The loss of a single gene two to three million years ago in our ancestors may have resulted in a heightened risk of cardiovascular disease in all humans as a species, a study suggests.
The same evolutionary gene loss may also have set up a further risk for red meat-eating humans, said researchers at University of California (UC) San Diego School of Medicine in the US.
Atherosclerosis—the clogging of arteries with fatty deposits—is the cause of one-third of deaths worldwide due to cardiovascular disease, they said.
There are many known risk factors, including blood cholesterol, physical inactivity, age, hypertension, obesity, and smoking.
However, in roughly 15% of first-time cardiovascular disease events (CVD) due to atherosclerosis, none of these factors apply.
A decade ago, researchers noted that naturally-occurring coronary heart attacks due to atherosclerosis are virtually non-existent in other mammals, including closely related chimpanzees in captivity which share human-like risk factors, such as high blood lipids, hypertension, and physical inactivity.
Instead, chimp “heart attacks” were due to an as-yet unexplained scarring of the heart muscle.
The new study, published in the journal PNAS, shows that mice modified to be deficient (like humans) in a sialic acid sugar molecule called Neu5Gc showed a significant increase in atherogenesis compared to control mice, who retain the CMAH gene that produces Neu5Gc.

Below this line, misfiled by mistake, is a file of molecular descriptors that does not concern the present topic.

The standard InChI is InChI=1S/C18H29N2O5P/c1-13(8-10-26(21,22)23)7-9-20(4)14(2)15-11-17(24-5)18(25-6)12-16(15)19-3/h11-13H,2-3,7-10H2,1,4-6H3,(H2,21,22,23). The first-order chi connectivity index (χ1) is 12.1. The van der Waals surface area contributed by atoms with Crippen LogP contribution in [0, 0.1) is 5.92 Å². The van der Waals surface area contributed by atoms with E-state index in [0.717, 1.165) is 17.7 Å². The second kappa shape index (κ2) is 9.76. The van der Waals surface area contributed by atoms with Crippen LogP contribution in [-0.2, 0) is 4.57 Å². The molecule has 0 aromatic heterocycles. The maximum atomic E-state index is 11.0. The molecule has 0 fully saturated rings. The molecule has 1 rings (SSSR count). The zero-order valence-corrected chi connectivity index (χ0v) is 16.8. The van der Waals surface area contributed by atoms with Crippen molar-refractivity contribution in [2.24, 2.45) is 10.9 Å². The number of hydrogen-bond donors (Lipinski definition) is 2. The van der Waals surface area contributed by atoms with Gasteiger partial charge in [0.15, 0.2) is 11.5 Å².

The researchers believe a mutation that inactivated the CMAH gene occurred a few million years ago in hominin ancestors, an event possibly linked to a malarial parasite that recognised Neu5Gc.
They said human-like elimination of CMAH and Neu5Gc in mice caused an almost two-fold increase in severity of atherosclerosis compared to unmodified mice.
“The increased risk appears to be driven by multiple factors, including hyperactive white cells and a tendency to diabetes in the human-like mice,” said Ajit Varki, a professor at UC San Diego.
“This may help explain why even vegetarian humans without any other obvious cardiovascular risk factors are still very prone to heart attacks and strokes, while other evolutionary relatives are not,” Ajit said.
However, in consuming red meat, humans are also repeatedly exposed to Neu5Gc, which researchers said prompts an immune response and chronic inflammation they call “xenosialitis.”
In their tests, human-like mice modified to lack the CMAH gene were fed a Neu5Gc-rich, high-fat diet and subsequently suffered a further 2.4-fold increase in atherosclerosis, which could not be explained by changes in blood fats or sugars.
“The human evolutionary loss of CMAH likely contributes to a predisposition to atherosclerosis by both intrinsic and extrinsic (dietary) factors, and future studies could consider using this more human-like model,” Ajit said.